Joseph Miller, Friends of the Inyo's Indigenous Community Relations Coordinator, recently attended the 2023 Burners Without Borders Summit on the Burning Man Project-owned Fly Ranch, located on the Hualapai Flat near Gerlach, NV. The experience was for him a time of learning, self-reflection and pride, as he witnessed fellow Indigenous leaders share land stewarding techniques with receptive diverse participants. In a detailed account that reads as intimately as diary entries, Joseph shares with us what he learned, saw, heard, and admired about the experience, and the new connections he made. 

Conglomerate Mesa

Our Coalition Newsletter is Back!

The Conglomerate Mesa Coalition's Newsletter is back after a long hiatus! It has undergone a major refresh with a new look and a new name, Inyo to Coso, which reflects our commitment to protecting the lands surrounding Conglomerate Mesa, from the Inyo Mountains to the Coso Mountains. Thank you for reading, sharing, and supporting Inyo to Coso.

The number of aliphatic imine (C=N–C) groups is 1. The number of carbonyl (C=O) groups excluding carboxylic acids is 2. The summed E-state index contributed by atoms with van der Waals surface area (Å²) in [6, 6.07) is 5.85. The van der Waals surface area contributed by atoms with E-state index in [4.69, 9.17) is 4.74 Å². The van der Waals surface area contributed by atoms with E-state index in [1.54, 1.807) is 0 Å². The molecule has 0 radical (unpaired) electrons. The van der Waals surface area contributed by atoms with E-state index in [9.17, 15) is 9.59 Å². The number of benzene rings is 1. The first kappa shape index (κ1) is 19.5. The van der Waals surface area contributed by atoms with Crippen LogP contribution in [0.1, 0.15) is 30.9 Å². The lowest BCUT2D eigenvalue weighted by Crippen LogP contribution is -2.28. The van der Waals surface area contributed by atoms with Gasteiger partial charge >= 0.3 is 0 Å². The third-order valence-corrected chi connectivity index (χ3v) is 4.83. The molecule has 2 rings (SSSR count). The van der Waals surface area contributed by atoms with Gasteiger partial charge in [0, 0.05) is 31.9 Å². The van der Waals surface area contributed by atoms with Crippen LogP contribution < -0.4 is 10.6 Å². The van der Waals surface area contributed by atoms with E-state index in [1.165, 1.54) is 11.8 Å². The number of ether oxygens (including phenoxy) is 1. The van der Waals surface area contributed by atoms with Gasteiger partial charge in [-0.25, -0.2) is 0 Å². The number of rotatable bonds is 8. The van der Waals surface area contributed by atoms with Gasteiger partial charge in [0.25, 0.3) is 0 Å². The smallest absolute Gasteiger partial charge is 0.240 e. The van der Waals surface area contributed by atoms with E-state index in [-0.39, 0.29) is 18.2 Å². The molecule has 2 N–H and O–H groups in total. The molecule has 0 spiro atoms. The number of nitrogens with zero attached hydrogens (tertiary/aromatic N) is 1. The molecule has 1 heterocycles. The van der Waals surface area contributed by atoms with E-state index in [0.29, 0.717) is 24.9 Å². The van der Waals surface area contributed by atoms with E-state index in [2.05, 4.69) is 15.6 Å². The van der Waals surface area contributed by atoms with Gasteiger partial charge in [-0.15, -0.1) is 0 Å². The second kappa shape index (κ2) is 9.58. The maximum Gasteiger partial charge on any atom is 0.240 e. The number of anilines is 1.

(Events Listed Chronologically)

Make Your Voice Heard! Comment on the Bureau of Land Management’s Public Lands Rule! In-person public meeting in Reno on Thursday, June 1 - that's this evening and Friends of the Inyo will be there! Online public meeting on Monday, June 5. Submit written comments by Tuesday, June 20! Use the button below to get more details and useful links, and to participate in this important democratic process to protect our cherished public lands. Thank you!


Friends of the Inyo and Keep Long Valley Green will be tabling together at the second annual Eastern Sierra Pride Festival at the Tri-County Fairgrounds, 475 Sierra Street, in Bishop. We will be at the open market Saturday, June 3rd, from 11AM till 5PM. Please stop by to get some free stickers and literature, and to chat with our volunteers!